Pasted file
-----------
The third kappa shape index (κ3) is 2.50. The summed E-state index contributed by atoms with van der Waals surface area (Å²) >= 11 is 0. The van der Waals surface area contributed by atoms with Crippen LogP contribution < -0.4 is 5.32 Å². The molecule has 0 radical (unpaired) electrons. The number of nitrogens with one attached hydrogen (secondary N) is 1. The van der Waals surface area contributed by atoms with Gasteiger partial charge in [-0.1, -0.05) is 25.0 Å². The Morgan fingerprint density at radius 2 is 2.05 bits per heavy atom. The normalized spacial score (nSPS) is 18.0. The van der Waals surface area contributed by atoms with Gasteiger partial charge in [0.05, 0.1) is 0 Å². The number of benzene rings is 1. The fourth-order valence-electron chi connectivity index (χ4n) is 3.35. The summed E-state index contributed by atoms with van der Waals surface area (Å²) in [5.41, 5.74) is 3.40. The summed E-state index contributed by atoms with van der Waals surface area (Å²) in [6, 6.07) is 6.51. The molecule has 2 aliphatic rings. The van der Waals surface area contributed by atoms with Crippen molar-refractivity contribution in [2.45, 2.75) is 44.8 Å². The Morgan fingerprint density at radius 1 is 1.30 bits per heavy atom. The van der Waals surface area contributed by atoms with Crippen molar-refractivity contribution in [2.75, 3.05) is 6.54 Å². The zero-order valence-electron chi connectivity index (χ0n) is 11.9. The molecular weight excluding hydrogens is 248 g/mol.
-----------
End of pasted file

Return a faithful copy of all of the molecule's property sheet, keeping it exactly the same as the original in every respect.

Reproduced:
The third kappa shape index (κ3) is 2.50. The summed E-state index contributed by atoms with van der Waals surface area (Å²) >= 11 is 0. The van der Waals surface area contributed by atoms with Crippen LogP contribution < -0.4 is 5.32 Å². The molecule has 0 radical (unpaired) electrons. The number of nitrogens with one attached hydrogen (secondary N) is 1. The van der Waals surface area contributed by atoms with Gasteiger partial charge in [-0.1, -0.05) is 25.0 Å². The Morgan fingerprint density at radius 2 is 2.05 bits per heavy atom. The normalized spacial score (nSPS) is 18.0. The van der Waals surface area contributed by atoms with Gasteiger partial charge in [0.05, 0.1) is 0 Å². The number of benzene rings is 1. The fourth-order valence-electron chi connectivity index (χ4n) is 3.35. The summed E-state index contributed by atoms with van der Waals surface area (Å²) in [5.41, 5.74) is 3.40. The summed E-state index contributed by atoms with van der Waals surface area (Å²) in [6, 6.07) is 6.51. The molecule has 2 aliphatic rings. The van der Waals surface area contributed by atoms with Crippen molar-refractivity contribution in [2.45, 2.75) is 44.8 Å². The Morgan fingerprint density at radius 1 is 1.30 bits per heavy atom. The van der Waals surface area contributed by atoms with Crippen molar-refractivity contribution in [2.75, 3.05) is 6.54 Å². The zero-order valence-electron chi connectivity index (χ0n) is 11.9. The molecular weight excluding hydrogens is 248 g/mol.